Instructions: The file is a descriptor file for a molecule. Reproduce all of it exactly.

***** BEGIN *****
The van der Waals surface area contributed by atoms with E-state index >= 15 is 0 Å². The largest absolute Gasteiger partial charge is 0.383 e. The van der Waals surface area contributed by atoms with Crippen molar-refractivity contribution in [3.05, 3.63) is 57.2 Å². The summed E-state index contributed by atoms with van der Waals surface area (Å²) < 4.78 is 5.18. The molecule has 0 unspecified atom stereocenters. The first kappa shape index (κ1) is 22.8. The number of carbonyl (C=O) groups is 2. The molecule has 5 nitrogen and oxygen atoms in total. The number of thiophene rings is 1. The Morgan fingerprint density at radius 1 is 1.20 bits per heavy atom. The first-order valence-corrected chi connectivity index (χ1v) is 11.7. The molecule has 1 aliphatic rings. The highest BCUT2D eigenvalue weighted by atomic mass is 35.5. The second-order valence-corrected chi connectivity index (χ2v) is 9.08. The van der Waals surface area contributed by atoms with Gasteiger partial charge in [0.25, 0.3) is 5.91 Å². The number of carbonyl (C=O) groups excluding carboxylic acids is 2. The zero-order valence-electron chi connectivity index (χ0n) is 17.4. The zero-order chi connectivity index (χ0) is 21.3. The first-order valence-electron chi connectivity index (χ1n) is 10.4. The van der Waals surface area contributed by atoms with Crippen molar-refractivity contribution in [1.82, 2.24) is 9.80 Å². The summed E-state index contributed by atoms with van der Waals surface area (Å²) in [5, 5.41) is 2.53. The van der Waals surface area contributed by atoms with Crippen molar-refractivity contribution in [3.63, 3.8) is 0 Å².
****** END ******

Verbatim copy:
The van der Waals surface area contributed by atoms with E-state index >= 15 is 0 Å². The largest absolute Gasteiger partial charge is 0.383 e. The van der Waals surface area contributed by atoms with Crippen molar-refractivity contribution in [3.05, 3.63) is 57.2 Å². The summed E-state index contributed by atoms with van der Waals surface area (Å²) < 4.78 is 5.18. The molecule has 0 unspecified atom stereocenters. The first kappa shape index (κ1) is 22.8. The number of carbonyl (C=O) groups is 2. The molecule has 5 nitrogen and oxygen atoms in total. The number of thiophene rings is 1. The Morgan fingerprint density at radius 1 is 1.20 bits per heavy atom. The first-order valence-corrected chi connectivity index (χ1v) is 11.7. The molecule has 1 aliphatic rings. The highest BCUT2D eigenvalue weighted by atomic mass is 35.5. The second-order valence-corrected chi connectivity index (χ2v) is 9.08. The van der Waals surface area contributed by atoms with Gasteiger partial charge in [0.25, 0.3) is 5.91 Å². The number of carbonyl (C=O) groups excluding carboxylic acids is 2. The zero-order valence-electron chi connectivity index (χ0n) is 17.4. The zero-order chi connectivity index (χ0) is 21.3. The first-order valence-electron chi connectivity index (χ1n) is 10.4. The van der Waals surface area contributed by atoms with Crippen molar-refractivity contribution in [1.82, 2.24) is 9.80 Å². The summed E-state index contributed by atoms with van der Waals surface area (Å²) in [5, 5.41) is 2.53. The van der Waals surface area contributed by atoms with Crippen molar-refractivity contribution in [3.63, 3.8) is 0 Å².